Winehouse was capable of behaviour that was damaging to her physical, psychic and professional well-being. Her relationship with Fielder was the catalyst for most of that self-sabotage. “I fell in love with someone I would have died for, we were in love and we were together and that’s like a real drug isn’t it?” The lessons learned from him pushed her to the edge. “Blake taught me to go for things, to throw yourself into a situation or you’ll never know what might have been. Life is short.”

Despite the darkness, the film never loses an appreciation for Amy’s intelligence, wit and her enduring capacity to live life to the fullest. “We’re going to Birmingham to sing songs and make merry,” she quips, and Amy includes evidence of that merriment. For a video tour of an apartment in Majorca, she adopts the persona and accent of a Russian domestic who proudly points out the closet she sleeps in when the master returns home. Her performance is hilarious. Yasiin Bey, the hip-hop artist who became friends with Amy after meeting her in 2004 at the Urban Music Festival in London, summarized her appeal: “She was raw, she was fast with a blue joke, could drink anybody under the table, wasn’t afraid to roll a smoke, had a big giant laugh and was just a sweetheart.” Bey, who admits to having “a bit of a crush on her,” emerges as one friend who remained loyal. They are a scant few: Nick, Juliette Ashby and Lauren Gilbert, her teenage friends and flatmates, Salaam Remi, and Andrew Morris, her bodyguard.

They are more than matched by people who exploited her, music industry types, promoters, and the two men who relentlessly took advantage of her vulnerability: Fielder, with whom she fell obsessively in love, and her father, Mitch, the rehab-denier who comes across as a greedy and completely self-serving hypocrite. Kapadia never makes judgements about these individuals; he leaves them to indict themselves through the things they say and what they do. It is not a pretty picture.

What is reiterated over and over again is that Amy was most alive when she was singing. Sam Beste, a pianist and friend who played with her for years, said that her dream was to play in jazz clubs for small audiences. “She had one of the most pure, emotional relationships to music, like she needed music as if it were a person and that she would die for it.” Much of the vitality she projected came from the fact that for her, performance was a way of reliving her life in the form of songs. “I write songs because I’m fucked up in my head and I need to put it on paper to feel better about it, to have something good come out of something bad.”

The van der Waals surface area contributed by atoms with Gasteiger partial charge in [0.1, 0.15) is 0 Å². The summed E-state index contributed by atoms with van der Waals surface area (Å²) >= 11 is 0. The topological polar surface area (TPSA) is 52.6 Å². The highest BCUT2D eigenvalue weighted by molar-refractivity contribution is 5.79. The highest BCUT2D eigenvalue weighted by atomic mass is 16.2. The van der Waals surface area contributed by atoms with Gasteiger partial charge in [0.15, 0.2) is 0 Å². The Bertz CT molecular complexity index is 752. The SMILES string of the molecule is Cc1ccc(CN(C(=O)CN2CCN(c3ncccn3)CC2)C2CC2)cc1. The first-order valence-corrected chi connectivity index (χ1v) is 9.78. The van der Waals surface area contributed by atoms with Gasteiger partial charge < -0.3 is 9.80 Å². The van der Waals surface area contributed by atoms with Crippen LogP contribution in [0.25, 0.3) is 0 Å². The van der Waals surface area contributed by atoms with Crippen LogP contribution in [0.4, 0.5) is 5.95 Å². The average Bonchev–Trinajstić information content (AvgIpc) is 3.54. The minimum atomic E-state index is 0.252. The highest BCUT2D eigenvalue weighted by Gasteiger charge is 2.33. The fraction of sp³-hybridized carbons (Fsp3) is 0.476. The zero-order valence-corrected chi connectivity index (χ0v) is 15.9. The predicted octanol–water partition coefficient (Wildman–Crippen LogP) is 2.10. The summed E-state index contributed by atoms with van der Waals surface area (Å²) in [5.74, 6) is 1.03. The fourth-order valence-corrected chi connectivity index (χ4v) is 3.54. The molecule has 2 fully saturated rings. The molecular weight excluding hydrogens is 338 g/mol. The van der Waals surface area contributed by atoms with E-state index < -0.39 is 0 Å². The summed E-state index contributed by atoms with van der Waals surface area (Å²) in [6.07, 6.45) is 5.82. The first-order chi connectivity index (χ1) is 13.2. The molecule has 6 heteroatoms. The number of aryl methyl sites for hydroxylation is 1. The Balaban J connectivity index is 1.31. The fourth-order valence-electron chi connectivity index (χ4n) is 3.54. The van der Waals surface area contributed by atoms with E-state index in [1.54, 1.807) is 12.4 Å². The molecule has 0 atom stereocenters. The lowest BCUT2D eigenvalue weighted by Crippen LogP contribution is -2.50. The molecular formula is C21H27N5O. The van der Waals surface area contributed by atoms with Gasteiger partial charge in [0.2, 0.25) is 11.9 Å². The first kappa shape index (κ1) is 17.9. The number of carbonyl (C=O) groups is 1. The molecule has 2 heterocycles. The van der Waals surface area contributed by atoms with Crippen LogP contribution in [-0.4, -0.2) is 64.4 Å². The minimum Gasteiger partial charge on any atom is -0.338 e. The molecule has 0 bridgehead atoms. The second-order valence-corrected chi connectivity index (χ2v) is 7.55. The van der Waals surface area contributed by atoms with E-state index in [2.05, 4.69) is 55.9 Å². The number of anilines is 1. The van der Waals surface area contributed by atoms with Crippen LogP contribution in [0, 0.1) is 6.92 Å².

She had plans for a number of collaborative projects that she wanted to do. Early on, just as her fame was starting to kick in, an interviewer asked her how she would define success. “Success to me is having the freedom to work with whomever I want to work with, to always be able to fuck everything off and go to the studio when I have to.” When the interviewer says that as she becomes “an artist in the public eye” that is going to be more difficult, her response is a simple plea: “The more people see me the more they’ll realize all that I’m good for is making tunes, so leave me alone and I’ll do it. I just need time to do the music.”

Time was what she ended up having too little of. It’s tempting to apply a kind of romantic speculation to lost greatness. It’s what we do with heroes who die too young; Christopher Marlowe, John Keats, Egon Schiele, Robert Johnson, James Dean, Jean Harlow, Buddy Holly, Jimi Hendrix, Kurt Cobain, Jean-Michel Basquiat, Heath Ledger. But speculation of this kind sends us on a fool’s errand. The truth is we don’t need to know what Amy would have become, because we know what she was: the most naturally gifted and unique singer-songwriter of the last 50 years.

It’s what Salaam Remi, who produced her early songs, was getting at when he said, “she has the stylings of a 65-year-old jazz singer who knew the ropes up and down.” Tony Bennett, one of her early idols, asked her to record Body and Soul for his “Duets” project and placed her in a league with a pair of jazz heavyweights: “She was one of the truest jazz singers I ever heard. To me, she should be treated like Ella Fitzgerald, like Billie Holiday. She had the complete gift.”

As a documentary, Amy is a complete gift of its own, a film commensurate with the quality of its subject. It is riveting, impeccably constructed and utterly compelling. It is also a heartbreaker. You can’t tell the singer from the song any more than you can separate Yeats’s eternal dancer from his dance. Because he recognizes that inseparability and presents it with the honesty and complexity that is its due, Asif Kapadia has done something remarkable: his Amy raises the act of documentary to the art of tragedy.

Volume 34, Number 3: Painting

This article originally appeared in Border Crossings #135, published August 2015.